He killed the armed insurgent, who had already been mortally wounded, in September 2011.

His previous sentence was life with a minimum of eight years – equal to a 16-year sentence.

The campaign for justice was led by Mrs Blackman of Somerset, and supported by MPs including ex-Army officer Richard Drax.

Who is Marine A and why was he locked up for more than three years?

Support: Ever since Alexander Blackman was convicted tens of thousands  of servicemen and women as well as the public have fought to see his murder convicted overturned

Support: Ever since Alexander Blackman was convicted tens of thousands  of servicemen and women as well as the public have fought to see his murder convicted overturned

Support: Ever since Alexander Blackman was convicted tens of thousands  of servicemen and women as well as the public have fought to see his murder convicted overturned

Sergeant Alexander Blackman – known as Marine A – became the first British serviceman convicted of murder on a foreign battlefield since the Second World War.

Here is a timeline of events in the case:

2011

March – Sgt Blackman deploys to Helmand province with 42 Commando as part of Op Herrick XIV. His unit is sent to Nad-e Ali, where it sees heavy fighting. Several marines are killed, including Sgt Blackman’s troop commander, and others are maimed.

September 15 – Taliban insurgents attack a small British patrol base. The attack is repelled with the aid of a British Apache helicopter gunship. Sgt Blackman and his marines are on patrol and sent to look for the fleeing attackers. They find one, lying gravely wounded, in the middle of a field. Sgt Blackman shoots him in the chest with his pistol. The killing is captured on helmet camera by one of the patrol.

2012

September – The video of the incident is found on a Royal Marine’s laptop during an investigation by civilian police into another alleged crime. A police investigation begins.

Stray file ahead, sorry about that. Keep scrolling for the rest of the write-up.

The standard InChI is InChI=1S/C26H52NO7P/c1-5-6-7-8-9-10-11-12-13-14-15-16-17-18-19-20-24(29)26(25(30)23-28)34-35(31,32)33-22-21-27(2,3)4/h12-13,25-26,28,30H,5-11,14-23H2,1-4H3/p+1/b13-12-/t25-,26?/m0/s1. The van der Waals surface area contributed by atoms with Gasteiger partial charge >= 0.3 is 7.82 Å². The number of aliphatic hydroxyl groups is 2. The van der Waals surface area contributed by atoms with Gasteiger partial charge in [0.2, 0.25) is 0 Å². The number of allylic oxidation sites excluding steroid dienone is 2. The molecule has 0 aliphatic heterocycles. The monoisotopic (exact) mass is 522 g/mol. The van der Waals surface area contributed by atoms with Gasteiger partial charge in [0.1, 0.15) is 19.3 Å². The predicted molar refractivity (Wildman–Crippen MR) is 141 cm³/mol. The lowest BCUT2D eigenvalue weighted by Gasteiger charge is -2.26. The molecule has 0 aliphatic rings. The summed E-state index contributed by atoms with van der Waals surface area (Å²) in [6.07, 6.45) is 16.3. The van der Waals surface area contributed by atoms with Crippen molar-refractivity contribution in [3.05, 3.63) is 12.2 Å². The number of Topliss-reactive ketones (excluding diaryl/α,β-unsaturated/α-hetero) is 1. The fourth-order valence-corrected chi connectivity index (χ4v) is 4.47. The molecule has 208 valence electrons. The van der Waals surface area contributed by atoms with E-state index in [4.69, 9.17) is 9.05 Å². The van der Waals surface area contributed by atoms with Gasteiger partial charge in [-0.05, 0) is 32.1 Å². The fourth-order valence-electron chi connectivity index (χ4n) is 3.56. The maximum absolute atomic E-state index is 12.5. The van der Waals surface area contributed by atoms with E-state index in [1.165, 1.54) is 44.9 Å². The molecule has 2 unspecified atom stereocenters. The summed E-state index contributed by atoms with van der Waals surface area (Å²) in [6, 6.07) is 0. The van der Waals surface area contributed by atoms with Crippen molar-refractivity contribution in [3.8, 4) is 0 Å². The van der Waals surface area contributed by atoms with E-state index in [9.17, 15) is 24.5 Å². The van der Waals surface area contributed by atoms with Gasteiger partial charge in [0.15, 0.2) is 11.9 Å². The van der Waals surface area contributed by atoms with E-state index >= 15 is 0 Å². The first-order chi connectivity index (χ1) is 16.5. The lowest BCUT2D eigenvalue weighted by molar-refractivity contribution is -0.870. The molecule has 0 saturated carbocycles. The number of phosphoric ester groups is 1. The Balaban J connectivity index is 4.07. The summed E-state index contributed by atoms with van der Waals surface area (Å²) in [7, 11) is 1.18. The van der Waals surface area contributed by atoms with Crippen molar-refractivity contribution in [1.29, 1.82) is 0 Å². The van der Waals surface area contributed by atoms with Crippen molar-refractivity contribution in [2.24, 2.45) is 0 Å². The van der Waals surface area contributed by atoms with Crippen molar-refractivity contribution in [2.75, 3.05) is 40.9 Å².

October 11 – Seven unnamed Royal Marines are arrested on suspicion of murder.

2013

October 23 – Sgt Blackman and two others go on trial at the Court Martial Centre in Bulford, Wiltshire, accused of murder. He is only identified as Marine A and his comrades as Marines B and C. They give evidence from behind screens. All three plead not guilty.

November 8 – Sgt Blackman is found guilty of murder. The two other marines are acquitted.

December 5 – A court rules Sgt Blackman, still only known to the world as Marine A, should be stripped of his anonymity.

December 6 – Sgt Blackman, from Taunton, Somerset, is given a life sentence and told he must serve a minimum of 10 years in a civilian prison.

2014

May 22 – Sgt Blackman loses a Court of Appeal bid to overturn his life sentence. His minimum term is cut from 10 years to eight.

2015

September – A high-profile campaign begins to have Sgt Blackman freed, led by his wife Claire.

December 16 – 1,100 pages of new evidence are handed into the Criminal Cases Review Commission in an attempt to have the conviction sent back to the Court of Appeal.

2016

December – The CCRC concludes there is a ‘real possibility’ of overturning the conviction, and grants an appeal. Later the same month, the Lord Chief Justice refuses a bid to grant bail, after prosecutors challenge new psychiatric evidence about his mental state at the time of the killing.

December 21 – Sgt Blackman loses a bid to be released on bail in time for Christmas ahead of his appeal hearing.

2017

February 7 – Five judges, Lord Chief Justice Lord Thomas, Sir Brian Leveson, Lady Justice Hallett, Mr Justice Openshaw and Mr Justice Sweeney, begin hearing an appeal brought by Sgt Blackman to overturn his murder conviction at the Court Martial Appeal Court in London.

March 13 – The Court Martial Appeal Court announces the appeal ruling will be given on March 15.

March 15 – Sgt Blackman has his murder conviction replaced with manslaughter on the grounds of diminished responsibility by the Court. A new sentence will be set at a later date.

March 28 – Sgt Blackman was given a 7-year sentence for manslaughter with diminished responsibility, but was given credit for time served, and was freed on 28 April 2017.